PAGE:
Saint Louis University Journal of Health Law & Policy

Document Type

Symposium Article


The soul of Medicaid is and always has been to achieve justice in health care. Medicaid at its inception was designed to ensure that the most vulnerable members of society are not excluded from access to good health that all others enjoy. Yet, as the title of this symposium aptly reflects, “The Struggle for the Soul of Medicaid” remains vulnerable to repeated and relentless political attacks. Why is this so, given that the program finances care for nearly sixty-four million Americans?

This article posits that Medicaid is vulnerable because our nation’s commitment to justice in health care remains uncertain. Historically, our commitment to justice in America has been limited by our willingness to bear the cost required to achieve justice. Moreover, our commitment has often been further limited by our inability to empathize with people who need Medicaid assistance in order to gain access to health care. We have limited the program to the “categorically” needy. Those who “deserve” help gaining access to health care. And more recently, some have used work requirements to ensure that Medicaid health benefits are meted out only to those worthy of receiving them. In contrast, the legislative purpose of the Act was so clear to its proponents, and so aligned with their shared foundational values as well as the values upon which our democracy rests, that in 1965, little more needed to be said in defense of Medicaid. That it provided a nationwide safety net for many of society’s poor and destitute to receive health care, regardless of their ability to pay, may have been justification enough for the program.

However, simply identifying justice as the ethical value that lies at the soul of the Medicaid program cannot save it. Justice takes many forms, and its many expressions can serve to justify competing and even mutually exclusive ends where Medicaid is concerned. Egalitarian conceptualizations inspire Medicaid’s communitarian commitment to provide access to health care for society’s neediest to equalize the opportunity to participate in society. Utilitarian justice may aim to maximize societal health but might not accomplish these ends by identifying some poor or needy members of society as more deserving than others. And libertarian justice ideals counsel minimizing the cost burden that Medicaid places on non-beneficiaries. Notwithstanding the epistemological struggle, the Medicaid program remains quite popular with Americans, regardless of party affiliation. Republicans learned this during their failed multiple efforts to repeal-and-replace the Affordable Care Act.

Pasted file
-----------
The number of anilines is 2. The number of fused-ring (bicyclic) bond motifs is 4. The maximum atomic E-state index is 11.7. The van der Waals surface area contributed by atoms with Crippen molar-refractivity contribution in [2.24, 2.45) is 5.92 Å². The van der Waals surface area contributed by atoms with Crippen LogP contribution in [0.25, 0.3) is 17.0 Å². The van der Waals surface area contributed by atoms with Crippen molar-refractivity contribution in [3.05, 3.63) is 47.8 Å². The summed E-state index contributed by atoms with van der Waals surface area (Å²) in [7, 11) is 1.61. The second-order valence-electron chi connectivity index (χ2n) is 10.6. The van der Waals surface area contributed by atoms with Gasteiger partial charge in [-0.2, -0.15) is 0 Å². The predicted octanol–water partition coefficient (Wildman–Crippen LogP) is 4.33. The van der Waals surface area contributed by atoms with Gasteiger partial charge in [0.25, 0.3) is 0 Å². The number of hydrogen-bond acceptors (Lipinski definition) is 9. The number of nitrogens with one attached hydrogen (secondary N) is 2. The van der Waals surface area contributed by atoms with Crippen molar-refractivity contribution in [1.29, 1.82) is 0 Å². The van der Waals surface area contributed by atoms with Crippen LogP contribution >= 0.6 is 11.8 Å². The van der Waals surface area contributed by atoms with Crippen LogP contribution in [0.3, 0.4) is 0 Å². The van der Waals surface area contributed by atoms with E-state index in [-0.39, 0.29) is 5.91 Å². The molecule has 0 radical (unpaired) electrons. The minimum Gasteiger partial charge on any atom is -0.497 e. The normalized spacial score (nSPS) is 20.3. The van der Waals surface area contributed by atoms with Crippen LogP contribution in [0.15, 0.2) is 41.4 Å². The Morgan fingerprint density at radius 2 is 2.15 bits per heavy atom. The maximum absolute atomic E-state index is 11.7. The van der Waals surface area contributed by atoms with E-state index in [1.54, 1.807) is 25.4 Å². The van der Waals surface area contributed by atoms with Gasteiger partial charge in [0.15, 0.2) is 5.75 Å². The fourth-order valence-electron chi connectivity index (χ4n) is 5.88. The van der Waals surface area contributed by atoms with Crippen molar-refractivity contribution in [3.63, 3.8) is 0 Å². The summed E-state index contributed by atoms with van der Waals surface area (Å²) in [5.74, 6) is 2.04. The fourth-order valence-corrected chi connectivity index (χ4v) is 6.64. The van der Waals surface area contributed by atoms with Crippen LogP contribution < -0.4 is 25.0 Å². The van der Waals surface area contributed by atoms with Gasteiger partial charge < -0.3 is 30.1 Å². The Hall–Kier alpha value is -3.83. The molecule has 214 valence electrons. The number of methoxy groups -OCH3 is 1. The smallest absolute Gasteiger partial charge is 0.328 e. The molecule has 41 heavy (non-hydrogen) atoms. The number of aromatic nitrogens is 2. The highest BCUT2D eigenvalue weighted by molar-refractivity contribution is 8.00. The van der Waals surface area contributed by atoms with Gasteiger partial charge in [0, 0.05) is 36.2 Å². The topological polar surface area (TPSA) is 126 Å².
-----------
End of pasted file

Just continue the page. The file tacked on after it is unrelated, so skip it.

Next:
This article argues that the justice that originally motivated the Medicaid mission has survived as the program’s chief animating principle. That egalitarian vision of justice compels policymakers to stretch Medicaid’s already scarce and over-burdened resources far beyond the clinical setting to rectify inequitable distribution of the social and environmental risk factors that disproportionately threaten the health of Medicaid-eligible populations. The unfairness of this additional burden on the program is not trivial. We already ask far too much of the program. Yet, the point of this article is to clarify why and how Medicaid can do even more than it does today to fulfill the mandates of justice, and thereby contribute substantially to nation-wide health equity.